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Sri Lanka must not intervene excessively to maintain peg: economic minister
26 Jan, 2012 07:50:02
Jan 26, 2012 (LBO) - Sri Lanka should not intervene excessively to maintain a peg with the US dollar, economic development minister Basil Rajapaksa said as reserve losses mounted in a bid to keep the rupee at 113.90 to the US dollar in the spot market.
"I feel there must be a realistic value of our rupee," minister Rajapaksa told reporters.

"Getting involved either way - to devalue or to keep the value - I think we must not intervene in a big way."

An International Monetary Fund team is now in Sri Lanka in part to discuss a 2.5 billion US dollar bailout it gave in May 2009.

The lender suspended the program last August amid strong peg defence, advising Sri Lanka to be more flexible in its exchange rate management.

Sri Lanka created a soft-pegged exchange rate in 1950 as part of the Bretton Woods system of unstable pegs, which has created forex shortages and full-blown balance of payments crisis since then.

Unlike a hard peg or currency board, which Sri Lanka had from 1885 to 1950 a soft peg breaks because the monetary authority tries to control both the exchange rate and the interest rate by printing fresh money simultaneously.

The Bretton Woods system itself collapsed in 1971-73 firing a commodity bubble including an 'oil shock' as the US defaulted on its obligation to defend a peg at 35 US dollars an ounce amid excessive money printing during the Vietnam War.

Advanced nations moved to floating exchange rates and countries like Singapore moved back to a currency board, but Sri Lanka persisted with the soft peg. In the 1970s Sri Lanka imposed trade and exchange controls and engaged in import substitution.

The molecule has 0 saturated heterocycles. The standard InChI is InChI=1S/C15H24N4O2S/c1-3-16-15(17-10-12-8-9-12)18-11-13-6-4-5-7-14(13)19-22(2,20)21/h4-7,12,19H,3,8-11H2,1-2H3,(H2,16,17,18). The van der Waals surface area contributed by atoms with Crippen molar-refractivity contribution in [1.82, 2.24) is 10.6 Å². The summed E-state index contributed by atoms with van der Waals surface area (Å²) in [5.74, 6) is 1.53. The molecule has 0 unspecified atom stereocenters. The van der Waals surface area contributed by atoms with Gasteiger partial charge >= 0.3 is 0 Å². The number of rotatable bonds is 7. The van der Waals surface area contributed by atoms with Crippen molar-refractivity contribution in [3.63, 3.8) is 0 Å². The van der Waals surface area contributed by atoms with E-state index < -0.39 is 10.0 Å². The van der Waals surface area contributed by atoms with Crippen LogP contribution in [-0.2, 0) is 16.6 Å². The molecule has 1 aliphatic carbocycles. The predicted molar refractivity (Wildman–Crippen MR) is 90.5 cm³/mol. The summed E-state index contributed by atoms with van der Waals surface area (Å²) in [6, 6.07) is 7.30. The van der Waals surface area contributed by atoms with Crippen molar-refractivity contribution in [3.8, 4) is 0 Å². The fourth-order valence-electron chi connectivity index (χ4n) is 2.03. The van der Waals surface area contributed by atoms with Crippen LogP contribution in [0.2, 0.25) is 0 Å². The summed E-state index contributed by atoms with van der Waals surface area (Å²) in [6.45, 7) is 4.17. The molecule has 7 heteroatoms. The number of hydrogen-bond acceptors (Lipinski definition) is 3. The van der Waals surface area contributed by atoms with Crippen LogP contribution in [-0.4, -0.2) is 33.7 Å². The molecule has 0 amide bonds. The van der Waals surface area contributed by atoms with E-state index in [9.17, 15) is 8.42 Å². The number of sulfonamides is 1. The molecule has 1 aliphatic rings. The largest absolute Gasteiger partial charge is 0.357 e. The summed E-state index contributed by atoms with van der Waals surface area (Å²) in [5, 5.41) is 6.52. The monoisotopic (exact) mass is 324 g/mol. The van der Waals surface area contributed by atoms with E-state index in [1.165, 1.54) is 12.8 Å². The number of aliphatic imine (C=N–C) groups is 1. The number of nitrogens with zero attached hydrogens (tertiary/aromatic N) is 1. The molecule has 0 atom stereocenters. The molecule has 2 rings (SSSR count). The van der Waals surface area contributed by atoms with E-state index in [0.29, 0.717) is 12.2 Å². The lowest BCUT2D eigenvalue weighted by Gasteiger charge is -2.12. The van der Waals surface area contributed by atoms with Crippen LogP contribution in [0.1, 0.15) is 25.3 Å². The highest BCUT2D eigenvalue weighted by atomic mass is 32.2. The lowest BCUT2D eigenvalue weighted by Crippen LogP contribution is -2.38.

Treasury Secretary P B Jayasundera said oil prices were high and there was sluggish global recovery and each country had to manage their problems.

"I hope as we managed in 2008/9 we can address the current situation," he said.

The International Monetary Fund gave a 2.5 billion US dollar bailout after the rupee was floated in April 2009.

A 'float' breaks a cycle of intervention and liquidity injections made to sterilize or offset rupee losses from dollar sales.

The IMF suspended the program, holding back the last two tranches as peg defence became excessive after July 2011.

Jayasundera said food production would be increased in an 'import replacement' drive to help the exchange rate.

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READER COMMENT(S)
5. analyst Jan 30
The Problem lies here. Economic Minister who is only a politician is trying to preach economics. Treasury Secretary who is supposed to be an economist is playing politics.We the people suffer due to these square pegs in round holes.
4. RXR Jan 27
A strong currency is a sign of an efficient/vibrant economy, example like Germany, which is in fact not in trouble, but technically is dragged down by Greek, Spanish, Portuguese, Italian, etc debt, thanks to a monetary union.

Coming back to Sri Lanka or any other country in fact, the rate has to be determined by a free float and not by a pump and dump of Foreign Exchange and T Bill stock by the Central Bank, aka sterilization.

3. Sumedha Jan 26
We should devalue our money whenever possible. The people in the country lead a life that is much better than it was 10 years ago...but let's not forget what happened in the west as well as in China. Who's the winner now? Meteoric rise in Chinese per capitabecause it saved and labored without listening to western propaganda. Let us do the same and prosper in a couple of decades. Our production is already less competitive when compared to regional economies. Don't kill our industreis!
2. Punchirala Jan 26
CBSL has become a "Handiye Kade". What Peg for these guys? When you get strangled only they will have to look for various other options. When you do not have a clear cut strategy these PEGs and BEGs will hit them. Now you PEG and later you BEG. You know in these typical village Kades, they cater to the day. When sugar is finished in the Kade, the Kade Mudalali will tell the customer "Seeni Evarai ne". This sounds very similar to our CBSL's activities. Waiting till the last minute (:

The bright side of this story would be, the public becoming the scape goats. Print money, expand credit..Live long Mother Lanka ):

1. Chris Jan 26
Maintaining the peg is a political mater and not a sound economic theory. It just makes things artificially less expensive. We have to face the economic hardships sooner or later in order the country moves forward and becomes self sufficient in order the value of Rupee to rise later on. Why not do it now?